Twelve years after the death of Alma Lisette Peralta, a 19-year-old Turlock woman, the man suspected of carrying out her execution-style murder is behind bars.
Rene Mendoza was in court on Wednesday on charges of shooting Peralta in the head with a shot gun. He is also accused of the attempted murder of Jose Saucedo, Peralta's cousin who was shot in the chest the same night. Mendoza's bail was set at $2 million.
“We requested that amount of bail for the murder charge plus an enhancement,” said Brad Nix, a prosecutor with the Stanislaus County District Attorney's office.
Peralta's body was found at 3 a.m. on July 2, 1998 in the front yard of a residence on Angelus Street. Her body was found 10 feet from the curb, and she had been shot execution style, according to Turlock Journal articles from that time.
“She was a human being and he killed her like she was an animal,” said Alicia Morales, Alma Peralta's mother, as translated through her son, Tony Peralta.
Mendoza was caught by immigration officials when he attempted to cross into the U.S. somewhere in Texas. Officials ran his fingerprints and found a warrant out for Mendoza's arrest in connection with the murder of Alma Peralta. He was arrested and is currently being held in the Stanislaus County jail.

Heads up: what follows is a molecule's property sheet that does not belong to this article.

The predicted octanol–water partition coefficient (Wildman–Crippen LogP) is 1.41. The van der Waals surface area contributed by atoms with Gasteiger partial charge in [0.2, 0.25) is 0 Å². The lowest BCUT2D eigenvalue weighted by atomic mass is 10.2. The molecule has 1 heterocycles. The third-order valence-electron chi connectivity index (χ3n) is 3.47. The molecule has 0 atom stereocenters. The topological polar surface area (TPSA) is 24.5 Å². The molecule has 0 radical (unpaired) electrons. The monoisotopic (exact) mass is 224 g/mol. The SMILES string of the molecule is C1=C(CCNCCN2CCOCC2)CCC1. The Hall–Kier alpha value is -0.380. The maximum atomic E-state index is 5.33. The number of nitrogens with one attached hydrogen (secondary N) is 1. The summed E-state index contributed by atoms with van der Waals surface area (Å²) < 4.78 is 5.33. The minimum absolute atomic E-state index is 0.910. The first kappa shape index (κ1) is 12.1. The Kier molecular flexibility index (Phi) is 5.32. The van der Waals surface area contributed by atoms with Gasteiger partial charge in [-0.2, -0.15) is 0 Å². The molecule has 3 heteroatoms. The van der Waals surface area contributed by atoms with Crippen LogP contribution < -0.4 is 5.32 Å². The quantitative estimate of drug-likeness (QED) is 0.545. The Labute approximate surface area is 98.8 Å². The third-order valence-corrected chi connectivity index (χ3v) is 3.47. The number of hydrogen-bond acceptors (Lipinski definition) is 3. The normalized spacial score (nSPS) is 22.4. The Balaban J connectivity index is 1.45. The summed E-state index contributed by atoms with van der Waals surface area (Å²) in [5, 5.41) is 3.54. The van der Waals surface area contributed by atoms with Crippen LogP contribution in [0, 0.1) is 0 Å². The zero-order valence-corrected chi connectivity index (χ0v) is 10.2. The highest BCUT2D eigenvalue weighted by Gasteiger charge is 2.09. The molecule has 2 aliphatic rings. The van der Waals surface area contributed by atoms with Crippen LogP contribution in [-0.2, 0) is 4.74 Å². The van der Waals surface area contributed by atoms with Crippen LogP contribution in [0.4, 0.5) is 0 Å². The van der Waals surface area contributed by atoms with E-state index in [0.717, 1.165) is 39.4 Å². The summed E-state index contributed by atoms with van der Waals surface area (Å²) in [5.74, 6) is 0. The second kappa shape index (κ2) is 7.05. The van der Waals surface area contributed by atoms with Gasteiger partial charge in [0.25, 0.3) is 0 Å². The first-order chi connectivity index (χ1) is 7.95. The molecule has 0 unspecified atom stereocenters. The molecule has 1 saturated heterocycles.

“Mendoza has been a suspect in this case since shortly after the crime occurred,” said Turlock Police Capt. Mike Langston.
Nix said that there were two warrants issued in the case, and one warrant is still outstanding.
No witnesses initially came forward in the case, but the police did receive a tip that led to the search of a Turlock residence. Based on that search in 1998, police confirmed that the crimes were drug related.
Peralta lived in the immediate area of the home where her body was found. She was unarmed at the time that she was shot. She left behind a young daughter. Her family said that they are grateful that someone is finally being held responsible for Alma's murder.
“I hope they give him what he deserves,” Morales said.
Tony Peralta said that he had lost faith in law enforcement, and did not think his sister's killer would ever be found. Now that at least one suspect will stand trial, the family can find a sense of closure in Alma's death.
“It’s always hard to say goodbye to our loved ones because their dreams and promises die with them. It’s like reading a good book — we’re reluctant to finish the last page. But the memories of them are written well within our lives. They are the things that can’t be taken from us,” Tony Peralta said.
Mendoza's arraignment is scheduled for July 26.
— Kristina Hacker contributed to this article.
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